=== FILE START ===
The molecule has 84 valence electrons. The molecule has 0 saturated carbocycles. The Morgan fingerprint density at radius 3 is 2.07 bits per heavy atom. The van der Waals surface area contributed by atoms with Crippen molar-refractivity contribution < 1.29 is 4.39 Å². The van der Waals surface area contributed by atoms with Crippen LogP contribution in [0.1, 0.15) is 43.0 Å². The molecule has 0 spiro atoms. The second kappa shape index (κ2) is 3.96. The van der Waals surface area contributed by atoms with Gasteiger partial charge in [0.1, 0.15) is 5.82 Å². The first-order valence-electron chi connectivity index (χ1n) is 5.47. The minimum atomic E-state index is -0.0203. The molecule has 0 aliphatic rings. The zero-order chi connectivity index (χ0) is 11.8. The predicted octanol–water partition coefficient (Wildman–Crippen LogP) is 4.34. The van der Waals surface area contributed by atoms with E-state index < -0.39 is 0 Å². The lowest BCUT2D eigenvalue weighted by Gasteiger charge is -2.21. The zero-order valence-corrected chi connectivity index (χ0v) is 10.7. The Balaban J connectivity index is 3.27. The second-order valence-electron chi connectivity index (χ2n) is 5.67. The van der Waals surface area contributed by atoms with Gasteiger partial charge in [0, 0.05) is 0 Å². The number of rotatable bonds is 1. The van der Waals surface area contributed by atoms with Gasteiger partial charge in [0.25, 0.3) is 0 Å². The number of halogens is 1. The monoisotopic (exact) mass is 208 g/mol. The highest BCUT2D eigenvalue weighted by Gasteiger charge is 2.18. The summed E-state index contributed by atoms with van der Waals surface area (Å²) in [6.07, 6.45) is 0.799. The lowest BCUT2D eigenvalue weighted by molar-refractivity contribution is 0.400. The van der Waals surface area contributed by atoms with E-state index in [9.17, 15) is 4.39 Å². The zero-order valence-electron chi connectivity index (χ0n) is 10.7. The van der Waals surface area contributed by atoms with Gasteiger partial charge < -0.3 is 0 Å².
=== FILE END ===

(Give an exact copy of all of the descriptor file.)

The molecule has 84 valence electrons. The molecule has 0 saturated carbocycles. The Morgan fingerprint density at radius 3 is 2.07 bits per heavy atom. The van der Waals surface area contributed by atoms with Crippen molar-refractivity contribution < 1.29 is 4.39 Å². The van der Waals surface area contributed by atoms with Crippen LogP contribution in [0.1, 0.15) is 43.0 Å². The molecule has 0 spiro atoms. The second kappa shape index (κ2) is 3.96. The van der Waals surface area contributed by atoms with Gasteiger partial charge in [0.1, 0.15) is 5.82 Å². The first-order valence-electron chi connectivity index (χ1n) is 5.47. The minimum atomic E-state index is -0.0203. The molecule has 0 aliphatic rings. The zero-order chi connectivity index (χ0) is 11.8. The predicted octanol–water partition coefficient (Wildman–Crippen LogP) is 4.34. The van der Waals surface area contributed by atoms with E-state index < -0.39 is 0 Å². The lowest BCUT2D eigenvalue weighted by Gasteiger charge is -2.21. The zero-order valence-corrected chi connectivity index (χ0v) is 10.7. The Balaban J connectivity index is 3.27. The second-order valence-electron chi connectivity index (χ2n) is 5.67. The van der Waals surface area contributed by atoms with Gasteiger partial charge in [0, 0.05) is 0 Å². The number of rotatable bonds is 1. The van der Waals surface area contributed by atoms with Gasteiger partial charge in [0.25, 0.3) is 0 Å². The number of halogens is 1. The monoisotopic (exact) mass is 208 g/mol. The highest BCUT2D eigenvalue weighted by Gasteiger charge is 2.18. The summed E-state index contributed by atoms with van der Waals surface area (Å²) in [6.07, 6.45) is 0.799. The lowest BCUT2D eigenvalue weighted by molar-refractivity contribution is 0.400. The van der Waals surface area contributed by atoms with E-state index in [9.17, 15) is 4.39 Å². The zero-order valence-electron chi connectivity index (χ0n) is 10.7. The van der Waals surface area contributed by atoms with Gasteiger partial charge < -0.3 is 0 Å².